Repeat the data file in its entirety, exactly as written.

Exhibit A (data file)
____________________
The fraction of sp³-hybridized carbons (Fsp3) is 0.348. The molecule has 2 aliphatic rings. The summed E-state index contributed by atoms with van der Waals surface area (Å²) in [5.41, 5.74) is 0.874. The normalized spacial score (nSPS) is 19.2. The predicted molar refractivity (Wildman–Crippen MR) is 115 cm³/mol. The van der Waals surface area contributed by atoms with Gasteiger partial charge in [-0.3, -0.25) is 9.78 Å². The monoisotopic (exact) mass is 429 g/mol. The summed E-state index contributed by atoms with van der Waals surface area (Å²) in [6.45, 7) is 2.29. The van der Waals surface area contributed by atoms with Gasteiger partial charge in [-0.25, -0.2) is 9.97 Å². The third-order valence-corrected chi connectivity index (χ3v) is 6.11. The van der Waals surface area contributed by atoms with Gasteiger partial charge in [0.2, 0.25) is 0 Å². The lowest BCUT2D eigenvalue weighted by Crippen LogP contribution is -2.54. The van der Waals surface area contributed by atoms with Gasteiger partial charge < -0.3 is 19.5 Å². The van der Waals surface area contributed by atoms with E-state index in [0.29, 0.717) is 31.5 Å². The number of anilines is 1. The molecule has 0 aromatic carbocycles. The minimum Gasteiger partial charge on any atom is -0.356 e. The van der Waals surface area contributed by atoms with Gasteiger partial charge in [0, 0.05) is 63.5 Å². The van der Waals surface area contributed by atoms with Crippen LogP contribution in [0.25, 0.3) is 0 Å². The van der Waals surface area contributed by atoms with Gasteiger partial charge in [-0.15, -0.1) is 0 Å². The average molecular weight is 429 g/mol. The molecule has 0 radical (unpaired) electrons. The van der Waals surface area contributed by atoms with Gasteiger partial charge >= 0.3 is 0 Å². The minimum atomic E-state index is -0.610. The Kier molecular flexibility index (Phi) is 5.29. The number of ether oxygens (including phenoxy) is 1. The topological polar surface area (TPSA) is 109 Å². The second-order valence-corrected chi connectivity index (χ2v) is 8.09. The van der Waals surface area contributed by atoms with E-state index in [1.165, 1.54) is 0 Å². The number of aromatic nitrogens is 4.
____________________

The fraction of sp³-hybridized carbons (Fsp3) is 0.348. The molecule has 2 aliphatic rings. The summed E-state index contributed by atoms with van der Waals surface area (Å²) in [5.41, 5.74) is 0.874. The normalized spacial score (nSPS) is 19.2. The predicted molar refractivity (Wildman–Crippen MR) is 115 cm³/mol. The van der Waals surface area contributed by atoms with Gasteiger partial charge in [-0.3, -0.25) is 9.78 Å². The monoisotopic (exact) mass is 429 g/mol. The summed E-state index contributed by atoms with van der Waals surface area (Å²) in [6.45, 7) is 2.29. The van der Waals surface area contributed by atoms with Gasteiger partial charge in [-0.25, -0.2) is 9.97 Å². The third-order valence-corrected chi connectivity index (χ3v) is 6.11. The van der Waals surface area contributed by atoms with Gasteiger partial charge in [0.2, 0.25) is 0 Å². The lowest BCUT2D eigenvalue weighted by Crippen LogP contribution is -2.54. The van der Waals surface area contributed by atoms with Gasteiger partial charge < -0.3 is 19.5 Å². The van der Waals surface area contributed by atoms with E-state index in [0.29, 0.717) is 31.5 Å². The number of anilines is 1. The molecule has 0 aromatic carbocycles. The minimum Gasteiger partial charge on any atom is -0.356 e. The van der Waals surface area contributed by atoms with Gasteiger partial charge in [0, 0.05) is 63.5 Å². The van der Waals surface area contributed by atoms with Crippen LogP contribution in [0.25, 0.3) is 0 Å². The van der Waals surface area contributed by atoms with Gasteiger partial charge in [-0.15, -0.1) is 0 Å². The average molecular weight is 429 g/mol. The molecule has 0 radical (unpaired) electrons. The van der Waals surface area contributed by atoms with Gasteiger partial charge >= 0.3 is 0 Å². The minimum atomic E-state index is -0.610. The Kier molecular flexibility index (Phi) is 5.29. The number of ether oxygens (including phenoxy) is 1. The topological polar surface area (TPSA) is 109 Å². The second-order valence-corrected chi connectivity index (χ2v) is 8.09. The van der Waals surface area contributed by atoms with E-state index in [1.165, 1.54) is 0 Å². The number of aromatic nitrogens is 4.